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The Relationship between State and Religion in a Changing Dutch Society

In recent decades, the Netherlands’ struggle with multiculturalism has caused an upsurge in public interest in the relationship between state and religion. In this, the Dutch address a subject relevant not just to them, but to all of Europe.

Dirk van der Blom
06 July 2016
Leiden Repositorium
Sculpture of Francesco Petrarca, by Gerhard Marcks.

The Dutch political tradition plays a central role in this book because the Netherlands developed a unique method of bridging seemingly irreconcilable religious differences: pacification. For centuries this involved managing the Catholic-Protestant rivalry that dominated Dutch politics until the twentieth century. The book describes how the two could be pacified by reference to a republican secular tradition that had its origins in the Republic of the United Netherlands (1588–1695) and manifested fully in the Constitution for the Batavian People (1798). Both milestones would later be crucial to the liberal democratic constitutional development of the Netherlands.   

Ever since the Batavian Revolution, the development of the Dutch state has been focused on democracy, upholding fundamental rights, and the separation of church and state that was supposed to turn the Netherlands into a religiously neutral state. It was not until 1945, however, that secularization began to substantially alter the deeply religious nature of Dutch society. Since then, the Dutch have come to regard liberal democracy as a self-evident good, a natural part of their national identity. Nevertheless, it took until the 1960s for society to grudgingly acknowledge secularization, emancipation, and the recognition of people as autonomous individuals. From then on, men and women have increasingly found the courage to live by their true religious preference and sexual orientation.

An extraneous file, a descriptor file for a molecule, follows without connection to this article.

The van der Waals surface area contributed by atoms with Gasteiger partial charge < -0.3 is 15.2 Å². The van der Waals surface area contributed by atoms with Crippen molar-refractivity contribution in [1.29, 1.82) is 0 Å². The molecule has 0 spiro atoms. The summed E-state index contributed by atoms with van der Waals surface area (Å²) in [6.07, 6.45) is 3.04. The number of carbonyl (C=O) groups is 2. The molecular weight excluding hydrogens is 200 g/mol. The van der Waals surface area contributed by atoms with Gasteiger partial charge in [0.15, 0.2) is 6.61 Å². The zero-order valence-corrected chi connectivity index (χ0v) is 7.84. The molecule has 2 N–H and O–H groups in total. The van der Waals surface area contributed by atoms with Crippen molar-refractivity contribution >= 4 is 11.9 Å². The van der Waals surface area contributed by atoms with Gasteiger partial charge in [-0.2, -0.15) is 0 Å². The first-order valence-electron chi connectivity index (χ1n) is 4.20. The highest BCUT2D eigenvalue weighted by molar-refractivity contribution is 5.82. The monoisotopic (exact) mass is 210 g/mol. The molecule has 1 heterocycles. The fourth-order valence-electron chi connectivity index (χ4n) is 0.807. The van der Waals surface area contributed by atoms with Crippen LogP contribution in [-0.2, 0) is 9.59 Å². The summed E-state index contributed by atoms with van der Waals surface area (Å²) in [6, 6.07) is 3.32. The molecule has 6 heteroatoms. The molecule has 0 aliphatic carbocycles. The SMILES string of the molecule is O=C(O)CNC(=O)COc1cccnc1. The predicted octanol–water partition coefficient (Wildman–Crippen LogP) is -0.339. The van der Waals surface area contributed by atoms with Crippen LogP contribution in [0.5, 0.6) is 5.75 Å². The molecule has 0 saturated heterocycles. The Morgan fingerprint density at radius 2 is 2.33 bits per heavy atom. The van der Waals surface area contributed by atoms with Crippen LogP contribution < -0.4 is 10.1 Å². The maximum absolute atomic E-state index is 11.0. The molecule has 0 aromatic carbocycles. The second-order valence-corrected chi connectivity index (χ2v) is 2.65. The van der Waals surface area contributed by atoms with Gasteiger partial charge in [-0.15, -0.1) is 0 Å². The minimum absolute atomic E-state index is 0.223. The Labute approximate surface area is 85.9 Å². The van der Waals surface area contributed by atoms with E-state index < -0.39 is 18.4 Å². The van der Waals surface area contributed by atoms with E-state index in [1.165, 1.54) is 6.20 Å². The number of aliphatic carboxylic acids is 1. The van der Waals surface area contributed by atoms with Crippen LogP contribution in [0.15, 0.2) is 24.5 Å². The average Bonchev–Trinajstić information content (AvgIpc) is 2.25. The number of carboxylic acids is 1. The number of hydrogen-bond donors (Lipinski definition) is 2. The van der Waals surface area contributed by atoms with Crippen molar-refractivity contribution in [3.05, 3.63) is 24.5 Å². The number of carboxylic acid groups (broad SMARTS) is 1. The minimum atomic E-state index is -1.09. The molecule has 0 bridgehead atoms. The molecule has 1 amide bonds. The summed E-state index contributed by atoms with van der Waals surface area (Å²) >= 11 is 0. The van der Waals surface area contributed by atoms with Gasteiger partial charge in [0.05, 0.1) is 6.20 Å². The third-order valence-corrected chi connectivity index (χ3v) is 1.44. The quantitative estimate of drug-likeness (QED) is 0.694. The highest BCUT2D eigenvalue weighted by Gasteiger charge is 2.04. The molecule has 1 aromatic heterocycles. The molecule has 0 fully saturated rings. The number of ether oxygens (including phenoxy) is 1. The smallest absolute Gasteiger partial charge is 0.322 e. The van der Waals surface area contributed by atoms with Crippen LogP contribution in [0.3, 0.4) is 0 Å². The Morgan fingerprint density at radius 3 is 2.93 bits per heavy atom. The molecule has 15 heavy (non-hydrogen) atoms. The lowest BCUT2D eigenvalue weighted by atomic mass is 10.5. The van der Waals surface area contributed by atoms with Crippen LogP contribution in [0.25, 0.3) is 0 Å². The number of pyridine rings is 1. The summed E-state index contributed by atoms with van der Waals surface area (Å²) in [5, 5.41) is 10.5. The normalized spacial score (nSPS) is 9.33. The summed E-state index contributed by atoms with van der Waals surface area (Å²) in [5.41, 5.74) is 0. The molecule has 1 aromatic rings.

In the second half of the twentieth century, the appearance of new religions on the Dutch stage, most notably Islam, has had a significant impact on the Netherlands’ national identity. This involved not merely the transition from a homogeneous to a heterogeneous culture, but the emergence of a theretofore unimaginable religious pluriformity. This has lead to a strain on national laws and values, which are rooted in the country’s centuries-old homogeneous Christian humanist tradition.

How, the Dutch are now asking, should this religious friction be dealt with? How absolute is freedom of expression? Can religious ideas be criticized without restriction?  Unfortunately, state officials are increasingly giving the wrong answers to these societal questions by labeling perfectly legitimate criticism of religion as needlessly provocative, thereby striking at the root of the constitutional freedom of expression, and with it, democracy itself.  

The ability to deal with criticism is a crucial component of liberal democracy and freedom of speech. In facing this new religious pressure, the Dutch, like the rest of Europe, must once again reach for the system that best protects these essential principles: the religiously neutral state.

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